|Label:||Metal Blade Records|
|Translation:||Crypt Of Fear|
Once upon a time there was a group of vikings thirsty with christian blood, ready to wield the arms and charge the hated enemy, heedless to the dangers since protected by Odin. Now their destiny has reserved radical changes for those wild beasts who prefers to enjoy the comforts and the conveniences of a life far from the battlefields, sipping pints of beers and reigning in territories and on wider and wider crowds of subjects (listeners).
"Jomsviking" signs Amon Amarth's return to the scenes, along with all that load of doubts that accompanies them from 2011, the beginning of a clear descendant (artistic) parable. The new eleven tracks unquestionably comfirms the recent turn taken by the quartet — now orphaned by the historic drummer Fredrik Andersson, replaced by Tobias Gustaffson — it's definitive: goodbye then to the ancient death metal assaults and to the rocky and epic tunes, in favor of a heavy metal (in a broad sense) sound, robust on the rhythmic side and melodic on the guitar one, but always accompanied by Johan Hegg's roars. The majority of the long time fans probably will have to put their heart at rest and probably stop reading…
At a stylistic level we find ourselves on the exact same path as found in "Deceveir Of The Gods", a popular metal context, suitable for a mass audience, but this time it offers more fluid and incisive songs, bringing to completion all the ideas proposed, maybe with the exception of the insistent and repetitive "Rise Your Horns". Even the artwork and the general graphics mirrors this improvement, with their pleasant comic tone much more spot on that than the horrible image devoid of soul from the previous work.
Melody dominates the tracklist, alternated with more powerful moments, all in the name of direct and catchy solutions, sublimated in simple refrains that fasten themselves in the head. If the rhythmic patterns may vary between faster passages ("First Kill" and "On A Sea Of Blood") and others more compact and solid ("Wanderer" and "Raise Your Horns") or mixing the solutions ("At Dawn's First Light"), the guitars instead remain almost always marked by immediacy and never sound massive; except in "Vegeance Is My Name" and in some moments from the same "On A Sea Of Blood". The most epic passage is represented by "The Way Of Vikings", where the solemn initial atmosphere becomes more pugnacious, while "One Thousend Burning Arrows" it's the classic Amon Amarth tune with a melancholic and fatalistic taste placed in the second half of the album, that perhaps dissolves a little too much tension in his nearly six minutes. With "A Dream That Cannot Be" we find the collaboration with a guest: after "Hel" starring Messiah Marcolin, here's the icon Doro Pesch playing a duet with Johan Hegg, to give voice to the protagonists of the story told in the concept, in a scratchy way even if not memorable.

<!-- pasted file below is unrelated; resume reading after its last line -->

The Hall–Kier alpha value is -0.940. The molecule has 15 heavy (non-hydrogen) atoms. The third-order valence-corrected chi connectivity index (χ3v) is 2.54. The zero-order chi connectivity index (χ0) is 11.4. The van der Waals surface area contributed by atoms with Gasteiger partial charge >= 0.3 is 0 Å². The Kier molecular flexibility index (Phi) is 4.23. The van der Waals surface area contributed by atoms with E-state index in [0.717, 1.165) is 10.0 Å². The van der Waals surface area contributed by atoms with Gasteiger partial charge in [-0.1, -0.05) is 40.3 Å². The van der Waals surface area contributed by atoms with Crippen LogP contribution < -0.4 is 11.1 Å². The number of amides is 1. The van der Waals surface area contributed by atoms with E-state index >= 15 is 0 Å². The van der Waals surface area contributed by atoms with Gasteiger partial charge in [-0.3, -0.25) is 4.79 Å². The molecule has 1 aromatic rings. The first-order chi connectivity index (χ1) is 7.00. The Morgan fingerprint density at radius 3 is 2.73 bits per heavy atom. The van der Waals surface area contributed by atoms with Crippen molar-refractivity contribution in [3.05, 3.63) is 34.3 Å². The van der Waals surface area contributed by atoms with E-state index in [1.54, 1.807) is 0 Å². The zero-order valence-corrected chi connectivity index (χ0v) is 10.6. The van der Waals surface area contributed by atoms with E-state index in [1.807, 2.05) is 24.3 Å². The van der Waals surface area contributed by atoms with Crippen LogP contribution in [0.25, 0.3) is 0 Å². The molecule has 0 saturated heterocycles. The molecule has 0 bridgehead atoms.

As just mentioned, Amon Amarth's tenth album is also their first conceptual one. Johan Hegg narrates (almost always) in first person the story of a nameless young hero, forced to flee after having murdered the thug who tried to take away his beloved woman. Disowned by his family and chased like a prey during a hunt, starts a long and dangerous lonely journey driven by his thirst for revenge. A mysterious wanderer (Odin?) rescues the hero from certain death twice, when the cold and hardships imposed by the Scandinavian winter seem to overwhelm him; then he must defeat a dragon's fiery roar appearing on the horizon of the placid sea. Survived the fury of the elements and animal ferocity, the hero arrives at Hanö bay, where a warship and a new battle await him. It's precisely here where he meets the group of warriors called Jomsviking, who he joins to survive. Won the battle, the hero can celebrate raising the horns and toasting the glory of the survivors and their fallen comrades. These brutal warriors don't spare themselves in training, even when two friends come face to face, however they must come with their revered king's death. The protagonist seems indomitable and even vanquishes three enemies in quick succession, finally he came face to face with his beloved, but after so many years she doesn't return his love, invoking her own freedom. Nothing remains for him if not going back home, to the shores of the North, battling with the typical Scandinavian fatalism his destiny in a final tragic duel.
On one hand the presence of a concept offers a new way to approach Amon Amarth's new album and it forced the band to invest more efforts in the lyrics, with a degree of thickness sometimes in line with the mythological inspired tracks of the previous album, therefore discreet or otherwise above the average of their career. On the other side it has many weaknesses: first the insight into the plot is really lacking, the characters of the story for example don't have a name, the Jomsviking aren't described in any detail, and then they could have been replaced with any other order; second, the lyrical and musical gap among the songs is too much, a neat cut, a change of scene without any transition. Long story short, you can hear the disc and even read the lyrics without realizing that you are dealing with a concept.
In conclusion, despite having bought "Jomsviking" (in the digipak version, always well done for this band) and finding it an easy listen, nice and smooth, I'm not going to recommend it sight unseen, since the craft and compromise have replaced the genuine artistic inspiration and spontaneity, altering the essence of the Swedish. That said, personally I will never be able to hate Amon Amarth, for what they have given in the past and for the natural sympathy I feel for them.
Valhallha awaits the nordic warriors, but the Fate has apparently imposed a strong slowdown to their victorious march. May Odin never abandon them completely…